Dakine Dressing
This 'Asian-esque' dressing is one of my favorite little creations! It is an amazing, thick, light tasting dressing that is translucent and beautiful. I usually just make salad dressing on a whim for my meal, eat, and move on-- but this was so good that I scrambled to remember what went into it and how much--ish. I'm glad-- because it has definitely become one of my favorite refrigerator staples. And, wonder of wonders, it doesn't separate!
1 TB Sunflower Butter
1 TB Mac Nut Oil
1 tsp Ginger Juice
1 tsp Coconut Vinegar
1 tsp coconut Shoyu
1/2 tsp Sesame Oil
Big Pinch of White Pepper
Big Pinch of Orange Zest
Big Pinch of Dulse Flakes
Big Pinch of Red Pepper Flakes
Small Pinch of Strong Cinnamon
Whisk together and store in an adorable glass jar in the fridge. This makes two or three...ish.. servings.

Hamburger Dressing
Assuming that your mom (swell lady that she is) has gifted you some home-made bacon-mayonnaise, you're ready to go. Otherwise, make it. I didn't like bacon mayonnaise much before I tried it in this way-- then things got REAL. Mix 1 part mustard, 1 part ketchup (check out the link at the end!), 1 part bacon-mayo, 1 part olive oil, and 1 part (apple cider or white wine is good) vinegar. Add a little bit of dry dill leaf (or pickle relish). Whisk it together... aaaand done.

Tahini Dressing
Easy dressing that I learned from the owner of Milk And Honey, my favorite little Israel shop in Dallas. Eh, Richardson? Hm. I remember when I was younger cooking a big passover dinner for my family that we all enjoyed on tables out back, and I remember how jazzed I was-- delighted, really-- that my dad seemed to really love this dressing. Anyhow, back to the shop and Richardson and the recipe. They said simply say to mix tahini with water. That's it. Thats all, and you know, some lemon juice. Thats all it takes, with garlic powder, salt, and pepper. That's all. That's what they said, that's how they said it. And they are right. You want I should make it?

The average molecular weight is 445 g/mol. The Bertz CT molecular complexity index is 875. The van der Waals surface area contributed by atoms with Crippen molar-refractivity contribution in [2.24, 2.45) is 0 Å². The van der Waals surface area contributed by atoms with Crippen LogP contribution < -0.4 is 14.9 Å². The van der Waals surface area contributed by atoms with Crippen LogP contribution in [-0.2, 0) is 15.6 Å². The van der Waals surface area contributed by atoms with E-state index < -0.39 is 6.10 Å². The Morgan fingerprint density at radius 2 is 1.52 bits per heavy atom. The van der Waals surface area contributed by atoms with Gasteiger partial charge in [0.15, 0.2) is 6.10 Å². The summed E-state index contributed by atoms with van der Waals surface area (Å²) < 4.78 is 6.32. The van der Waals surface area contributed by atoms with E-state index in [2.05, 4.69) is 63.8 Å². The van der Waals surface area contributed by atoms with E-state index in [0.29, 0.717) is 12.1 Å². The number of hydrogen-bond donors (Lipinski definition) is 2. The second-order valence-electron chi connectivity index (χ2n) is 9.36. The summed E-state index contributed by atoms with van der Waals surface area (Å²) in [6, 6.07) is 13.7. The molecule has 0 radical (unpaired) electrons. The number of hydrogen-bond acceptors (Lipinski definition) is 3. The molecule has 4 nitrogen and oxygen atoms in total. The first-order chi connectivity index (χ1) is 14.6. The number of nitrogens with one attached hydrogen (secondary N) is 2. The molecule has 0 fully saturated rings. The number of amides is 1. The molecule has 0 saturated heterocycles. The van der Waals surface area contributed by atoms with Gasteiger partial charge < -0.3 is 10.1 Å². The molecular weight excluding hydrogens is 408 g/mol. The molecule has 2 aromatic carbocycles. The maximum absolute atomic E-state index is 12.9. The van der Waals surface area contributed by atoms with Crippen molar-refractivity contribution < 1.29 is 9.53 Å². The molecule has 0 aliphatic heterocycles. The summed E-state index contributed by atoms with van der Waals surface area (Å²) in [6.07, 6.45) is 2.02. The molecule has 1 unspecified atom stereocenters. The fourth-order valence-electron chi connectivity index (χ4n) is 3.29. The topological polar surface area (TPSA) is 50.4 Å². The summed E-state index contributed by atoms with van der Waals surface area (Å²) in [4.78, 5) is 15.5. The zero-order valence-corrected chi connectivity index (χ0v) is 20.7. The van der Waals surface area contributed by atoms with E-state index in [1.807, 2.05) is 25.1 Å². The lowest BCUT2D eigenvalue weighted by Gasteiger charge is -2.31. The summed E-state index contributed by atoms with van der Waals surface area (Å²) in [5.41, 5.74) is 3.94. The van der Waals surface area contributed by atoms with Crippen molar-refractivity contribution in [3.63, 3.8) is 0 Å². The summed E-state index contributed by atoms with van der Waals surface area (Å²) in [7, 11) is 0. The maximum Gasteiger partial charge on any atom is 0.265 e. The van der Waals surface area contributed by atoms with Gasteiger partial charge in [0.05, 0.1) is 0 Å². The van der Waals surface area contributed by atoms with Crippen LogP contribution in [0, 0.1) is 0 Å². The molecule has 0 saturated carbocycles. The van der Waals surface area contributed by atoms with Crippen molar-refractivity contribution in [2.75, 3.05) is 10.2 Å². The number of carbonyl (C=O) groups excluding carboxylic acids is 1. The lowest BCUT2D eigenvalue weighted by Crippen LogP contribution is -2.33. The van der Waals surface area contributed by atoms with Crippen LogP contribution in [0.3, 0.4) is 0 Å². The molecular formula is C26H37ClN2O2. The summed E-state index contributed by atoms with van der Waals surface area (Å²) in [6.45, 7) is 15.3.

Coconut Sour Cream
I really just didn't have sour cream and had a lot of coconut powder laying around. Why not make coconut cream and sour it with vinegar?
4 TB Powdered Coconut Milk
1/2 TB Coconut Vinegar (or White Wine Vinegar)
1 TB whey (I used raw goat's milk whey from yogurt-making)
Good Salt
A bit of warm water (1 or 2 TB)
Put the powdered coconut milk in a mixing bowl and add just enough warm water so that you can start whisking it with a fork. Using an actual whisk at this stage makes it lumpy and messy, so use your fork and make it metal. Stir and whisk until it is really thick-- thicker than sour cream-- and add your vinegar and salt. Whisk together and leave out on the counter overnight. This tastes VERY coconutty-- in fact, I added some olive oil before putting it in the fridge to bring down that natural 'sweetness' a bit-- but its delicious and adds an entirely exotic whirl to anything you'd add sour cream to. I added the whey with the intention of allowing it to ferment, but I don't think it did anything and it probably isn't necessary. 

A Little Lagniappe:

Mustard Vinaigrette.  The salad itself is AWESOME too-- Bacon and Egg salad? Rugged ingredients, yet elegant presentation. Its a classic French salad, the Salad of Burgundy. Between the glory that is a Burgundy Salad and the heaven that comes in the form of Niçoise salad, methinks the French know their salads. (Me also thinks that the rest of the world knows their salads perhaps a little bit better than America, the beautiful.)

Fermented Ketchup. I omitted any added sweet (duh?) as tomatoes have enough sugar on their own. I used raw goat milk whey that was leftover from my yogurt making. I didn't bother straining it, so it does have a spreadable pastiness to it. I am probably going to use this recipe next time, as I think that the anchovies/fish sauce are a very important part of making ketchup.